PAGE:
Soaking in a hot tub is very popular and is more than a mere pastime. The steaming, whirling waters are relaxing and renewing. For many, hot tubbing is also an extremely social ritual.


Hot tubs not only make you feel good, but they can also be therapeutic. Hot water, especially as it spins and whirls, stimulates circulation and relaxes muscles. It relieves arthritis, sprains, sciatica, muscle spasms, sore joints, stiff necks, and back pains. A dip in a hot tub can also be reviving after exercise, or act as a natural sedative to induce sleep.


But hot tubs are not for everyone. If you have high blood pressure, or take sedatives or tranquilizers, stay out of the hot water. Anyone who has been drinking alcohol should also avoid this activity as alcohol raises body temperature. A physician should be consulted if there is any doubt about the effect of hot tubbing in specific situations.


To avoid dehydration, drink room-temperature water before, during and after hot tub activity — drinking cold water can shock your system.


Some people feel so comfortable in the hot tub that they want to stay for hours, but 20 to 30 minutes is all the time anyone should be in a hot tub continuously. Prolonged exposure to the heat can deplete energy and stress the heart. A hot tub can lull one into a false sense of security, which promotes a longer stay.


In order to keep the water in a hot tub in good condition and to maintain proper hygiene, the water should be clear and without strong chemical odors. The chemicals and pH balance must be checked frequently. It is preferable to have an automatic chlorinator and sensor that feeds chlorine when needed and maintains pH balance.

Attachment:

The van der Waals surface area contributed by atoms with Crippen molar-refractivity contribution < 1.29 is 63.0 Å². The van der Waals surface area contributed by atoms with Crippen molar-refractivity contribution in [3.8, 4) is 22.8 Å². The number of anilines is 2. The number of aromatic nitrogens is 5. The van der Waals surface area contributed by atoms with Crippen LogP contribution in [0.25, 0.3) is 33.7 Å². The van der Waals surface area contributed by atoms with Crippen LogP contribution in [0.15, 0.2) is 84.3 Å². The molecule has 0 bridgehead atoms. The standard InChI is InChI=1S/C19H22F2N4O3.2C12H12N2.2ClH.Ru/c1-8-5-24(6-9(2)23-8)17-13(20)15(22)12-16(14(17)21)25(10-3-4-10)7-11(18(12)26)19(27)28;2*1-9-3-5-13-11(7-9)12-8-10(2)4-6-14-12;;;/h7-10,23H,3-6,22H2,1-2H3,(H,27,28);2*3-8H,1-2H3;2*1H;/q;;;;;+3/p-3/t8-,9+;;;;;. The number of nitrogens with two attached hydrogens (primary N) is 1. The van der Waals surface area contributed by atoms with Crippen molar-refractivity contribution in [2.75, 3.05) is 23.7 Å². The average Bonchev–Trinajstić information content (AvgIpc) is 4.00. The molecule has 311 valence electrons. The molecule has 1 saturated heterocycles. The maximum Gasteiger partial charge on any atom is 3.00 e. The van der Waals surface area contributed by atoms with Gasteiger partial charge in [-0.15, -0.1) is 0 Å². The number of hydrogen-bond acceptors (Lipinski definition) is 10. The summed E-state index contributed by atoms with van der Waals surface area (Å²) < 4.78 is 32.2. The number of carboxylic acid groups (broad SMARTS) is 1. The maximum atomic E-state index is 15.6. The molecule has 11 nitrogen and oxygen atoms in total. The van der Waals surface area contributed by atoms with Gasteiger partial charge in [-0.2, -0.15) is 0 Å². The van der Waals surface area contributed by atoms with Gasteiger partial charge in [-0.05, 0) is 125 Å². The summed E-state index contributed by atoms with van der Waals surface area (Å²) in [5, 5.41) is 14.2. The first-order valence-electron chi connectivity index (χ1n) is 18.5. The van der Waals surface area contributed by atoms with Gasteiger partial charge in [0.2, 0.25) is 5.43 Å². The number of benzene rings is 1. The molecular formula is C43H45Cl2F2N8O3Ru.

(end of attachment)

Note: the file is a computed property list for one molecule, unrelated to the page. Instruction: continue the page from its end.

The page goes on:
Chlorine is almost always a chemical choice for killing harmful bacteria, but some people think it’s unhealthy. If too much is used, people with sensitivities may get burning in their eyes or break out in a rash. Fumes, especially indoors, are a feature of chlorine that’s detrimental to health.


Bromine is a better choice for bacteria control because it doesn’t emit a noxious odor, and is more economical because it is held in hot water and requires less maintenance.


Lovers of the hot tub are heirs to a very old tradition. Ancient Egyptians and Chinese built bath chambers. The Greeks and Romans created luxurious bathing areas complete with heated water, cold showers and plunging pools. “Water therapy” is practiced today in India, Turkey, Russia and Finland, as well as American Indian cultures. In contemporary Japan, a visit to neighborhood hot baths is still a family ritual.


If you love hot tubs, why not enhance the pleasure by adding special herbs and aromatic oils to the water? Ancient traditions knew how to do it. Lavender oil, for example, is an incredibly relaxing aroma, while chaparral relieves sunburn and soothes the skin. Check with a natural food store for more product information. 

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